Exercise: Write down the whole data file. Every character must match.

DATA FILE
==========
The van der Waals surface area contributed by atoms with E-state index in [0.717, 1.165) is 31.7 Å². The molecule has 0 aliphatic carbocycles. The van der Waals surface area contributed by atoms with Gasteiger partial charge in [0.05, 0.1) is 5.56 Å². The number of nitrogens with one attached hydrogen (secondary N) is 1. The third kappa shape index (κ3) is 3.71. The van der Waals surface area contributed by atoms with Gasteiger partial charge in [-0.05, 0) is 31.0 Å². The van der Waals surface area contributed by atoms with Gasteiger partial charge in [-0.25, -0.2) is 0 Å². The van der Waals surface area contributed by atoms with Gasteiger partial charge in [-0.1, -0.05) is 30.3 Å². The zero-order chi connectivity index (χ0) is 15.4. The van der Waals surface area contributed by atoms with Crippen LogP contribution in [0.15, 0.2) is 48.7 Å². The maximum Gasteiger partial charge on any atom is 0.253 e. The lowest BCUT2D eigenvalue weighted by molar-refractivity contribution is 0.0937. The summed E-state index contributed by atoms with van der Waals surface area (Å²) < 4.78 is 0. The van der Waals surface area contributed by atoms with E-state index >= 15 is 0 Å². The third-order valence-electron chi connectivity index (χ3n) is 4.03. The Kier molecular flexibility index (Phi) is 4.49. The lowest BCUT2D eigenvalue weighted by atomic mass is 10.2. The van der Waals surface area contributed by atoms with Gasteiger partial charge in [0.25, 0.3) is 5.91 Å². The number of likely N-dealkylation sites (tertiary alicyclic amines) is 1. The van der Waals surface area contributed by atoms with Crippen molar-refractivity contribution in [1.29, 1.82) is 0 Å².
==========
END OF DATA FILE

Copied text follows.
The van der Waals surface area contributed by atoms with E-state index in [0.717, 1.165) is 31.7 Å². The molecule has 0 aliphatic carbocycles. The van der Waals surface area contributed by atoms with Gasteiger partial charge in [0.05, 0.1) is 5.56 Å². The number of nitrogens with one attached hydrogen (secondary N) is 1. The third kappa shape index (κ3) is 3.71. The van der Waals surface area contributed by atoms with Gasteiger partial charge in [-0.05, 0) is 31.0 Å². The van der Waals surface area contributed by atoms with Gasteiger partial charge in [-0.25, -0.2) is 0 Å². The van der Waals surface area contributed by atoms with Gasteiger partial charge in [-0.1, -0.05) is 30.3 Å². The zero-order chi connectivity index (χ0) is 15.4. The van der Waals surface area contributed by atoms with Crippen LogP contribution in [0.15, 0.2) is 48.7 Å². The maximum Gasteiger partial charge on any atom is 0.253 e. The lowest BCUT2D eigenvalue weighted by molar-refractivity contribution is 0.0937. The summed E-state index contributed by atoms with van der Waals surface area (Å²) < 4.78 is 0. The van der Waals surface area contributed by atoms with E-state index >= 15 is 0 Å². The third-order valence-electron chi connectivity index (χ3n) is 4.03. The Kier molecular flexibility index (Phi) is 4.49. The lowest BCUT2D eigenvalue weighted by atomic mass is 10.2. The van der Waals surface area contributed by atoms with Gasteiger partial charge in [0.25, 0.3) is 5.91 Å². The number of likely N-dealkylation sites (tertiary alicyclic amines) is 1. The van der Waals surface area contributed by atoms with Crippen molar-refractivity contribution in [1.29, 1.82) is 0 Å².